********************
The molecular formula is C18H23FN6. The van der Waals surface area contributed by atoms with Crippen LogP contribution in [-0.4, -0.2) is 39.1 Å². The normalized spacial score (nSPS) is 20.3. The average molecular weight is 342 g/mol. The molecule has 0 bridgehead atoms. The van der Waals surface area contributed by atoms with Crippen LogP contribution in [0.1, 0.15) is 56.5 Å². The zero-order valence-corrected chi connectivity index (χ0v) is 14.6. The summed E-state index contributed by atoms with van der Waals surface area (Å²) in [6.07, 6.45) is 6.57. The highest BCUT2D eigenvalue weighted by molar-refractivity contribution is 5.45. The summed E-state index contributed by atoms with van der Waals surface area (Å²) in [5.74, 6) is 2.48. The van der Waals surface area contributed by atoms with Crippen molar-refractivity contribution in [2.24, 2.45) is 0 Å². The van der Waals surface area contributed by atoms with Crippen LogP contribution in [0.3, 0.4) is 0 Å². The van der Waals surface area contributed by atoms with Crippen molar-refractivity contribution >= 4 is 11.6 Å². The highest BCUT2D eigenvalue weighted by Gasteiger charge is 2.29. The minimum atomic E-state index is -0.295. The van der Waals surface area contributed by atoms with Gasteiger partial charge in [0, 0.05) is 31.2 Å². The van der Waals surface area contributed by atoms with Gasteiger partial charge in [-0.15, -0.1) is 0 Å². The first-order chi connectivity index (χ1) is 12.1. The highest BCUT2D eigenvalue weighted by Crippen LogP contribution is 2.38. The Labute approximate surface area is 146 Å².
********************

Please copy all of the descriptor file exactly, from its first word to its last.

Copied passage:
The molecular formula is C18H23FN6. The van der Waals surface area contributed by atoms with Crippen LogP contribution in [-0.4, -0.2) is 39.1 Å². The normalized spacial score (nSPS) is 20.3. The average molecular weight is 342 g/mol. The molecule has 0 bridgehead atoms. The van der Waals surface area contributed by atoms with Crippen LogP contribution in [0.1, 0.15) is 56.5 Å². The zero-order valence-corrected chi connectivity index (χ0v) is 14.6. The summed E-state index contributed by atoms with van der Waals surface area (Å²) in [6.07, 6.45) is 6.57. The highest BCUT2D eigenvalue weighted by molar-refractivity contribution is 5.45. The summed E-state index contributed by atoms with van der Waals surface area (Å²) in [5.74, 6) is 2.48. The van der Waals surface area contributed by atoms with Crippen molar-refractivity contribution in [2.24, 2.45) is 0 Å². The van der Waals surface area contributed by atoms with Crippen LogP contribution in [0.3, 0.4) is 0 Å². The van der Waals surface area contributed by atoms with Crippen molar-refractivity contribution >= 4 is 11.6 Å². The highest BCUT2D eigenvalue weighted by Gasteiger charge is 2.29. The minimum atomic E-state index is -0.295. The van der Waals surface area contributed by atoms with Gasteiger partial charge in [0, 0.05) is 31.2 Å². The van der Waals surface area contributed by atoms with Gasteiger partial charge in [-0.15, -0.1) is 0 Å². The first-order chi connectivity index (χ1) is 12.1. The highest BCUT2D eigenvalue weighted by Crippen LogP contribution is 2.38. The Labute approximate surface area is 146 Å².